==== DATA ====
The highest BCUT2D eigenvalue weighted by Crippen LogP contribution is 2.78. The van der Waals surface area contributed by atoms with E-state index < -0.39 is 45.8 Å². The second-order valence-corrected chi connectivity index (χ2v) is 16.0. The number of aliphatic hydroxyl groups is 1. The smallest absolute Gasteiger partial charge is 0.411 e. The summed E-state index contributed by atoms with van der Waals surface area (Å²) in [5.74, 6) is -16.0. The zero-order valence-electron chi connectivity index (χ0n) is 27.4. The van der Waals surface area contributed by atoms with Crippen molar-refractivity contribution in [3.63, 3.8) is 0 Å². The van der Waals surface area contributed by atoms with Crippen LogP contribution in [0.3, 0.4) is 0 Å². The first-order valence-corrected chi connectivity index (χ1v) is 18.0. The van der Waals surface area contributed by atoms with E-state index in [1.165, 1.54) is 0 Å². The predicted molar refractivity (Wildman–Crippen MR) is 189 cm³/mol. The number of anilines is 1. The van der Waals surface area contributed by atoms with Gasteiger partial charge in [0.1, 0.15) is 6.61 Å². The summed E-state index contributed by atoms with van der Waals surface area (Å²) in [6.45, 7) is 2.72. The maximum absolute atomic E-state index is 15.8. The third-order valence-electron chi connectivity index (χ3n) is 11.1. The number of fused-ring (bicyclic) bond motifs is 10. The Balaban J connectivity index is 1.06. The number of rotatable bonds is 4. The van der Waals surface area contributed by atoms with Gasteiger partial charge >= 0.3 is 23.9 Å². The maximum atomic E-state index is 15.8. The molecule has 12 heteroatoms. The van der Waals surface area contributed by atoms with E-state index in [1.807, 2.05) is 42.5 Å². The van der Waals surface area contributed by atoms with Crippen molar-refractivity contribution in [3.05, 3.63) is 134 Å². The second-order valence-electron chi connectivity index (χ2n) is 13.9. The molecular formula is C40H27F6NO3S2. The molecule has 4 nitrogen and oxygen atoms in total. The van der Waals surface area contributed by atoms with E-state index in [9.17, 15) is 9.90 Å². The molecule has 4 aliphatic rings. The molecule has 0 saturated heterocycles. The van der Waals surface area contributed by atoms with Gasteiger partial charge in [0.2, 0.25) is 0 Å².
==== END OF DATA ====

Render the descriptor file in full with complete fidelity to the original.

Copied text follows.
The highest BCUT2D eigenvalue weighted by Crippen LogP contribution is 2.78. The van der Waals surface area contributed by atoms with E-state index < -0.39 is 45.8 Å². The second-order valence-corrected chi connectivity index (χ2v) is 16.0. The number of aliphatic hydroxyl groups is 1. The smallest absolute Gasteiger partial charge is 0.411 e. The summed E-state index contributed by atoms with van der Waals surface area (Å²) in [5.74, 6) is -16.0. The zero-order valence-electron chi connectivity index (χ0n) is 27.4. The van der Waals surface area contributed by atoms with Crippen molar-refractivity contribution in [3.63, 3.8) is 0 Å². The van der Waals surface area contributed by atoms with Crippen LogP contribution in [0.3, 0.4) is 0 Å². The first-order valence-corrected chi connectivity index (χ1v) is 18.0. The van der Waals surface area contributed by atoms with E-state index in [1.165, 1.54) is 0 Å². The predicted molar refractivity (Wildman–Crippen MR) is 189 cm³/mol. The number of anilines is 1. The van der Waals surface area contributed by atoms with Gasteiger partial charge in [0.1, 0.15) is 6.61 Å². The summed E-state index contributed by atoms with van der Waals surface area (Å²) in [6.45, 7) is 2.72. The maximum absolute atomic E-state index is 15.8. The third-order valence-electron chi connectivity index (χ3n) is 11.1. The number of fused-ring (bicyclic) bond motifs is 10. The Balaban J connectivity index is 1.06. The number of rotatable bonds is 4. The van der Waals surface area contributed by atoms with Gasteiger partial charge >= 0.3 is 23.9 Å². The maximum atomic E-state index is 15.8. The molecule has 12 heteroatoms. The van der Waals surface area contributed by atoms with E-state index in [1.807, 2.05) is 42.5 Å². The van der Waals surface area contributed by atoms with Crippen molar-refractivity contribution in [3.05, 3.63) is 134 Å². The second-order valence-electron chi connectivity index (χ2n) is 13.9. The molecular formula is C40H27F6NO3S2. The molecule has 4 nitrogen and oxygen atoms in total. The van der Waals surface area contributed by atoms with E-state index in [9.17, 15) is 9.90 Å². The molecule has 4 aliphatic rings. The molecule has 0 saturated heterocycles. The van der Waals surface area contributed by atoms with Gasteiger partial charge in [0.2, 0.25) is 0 Å².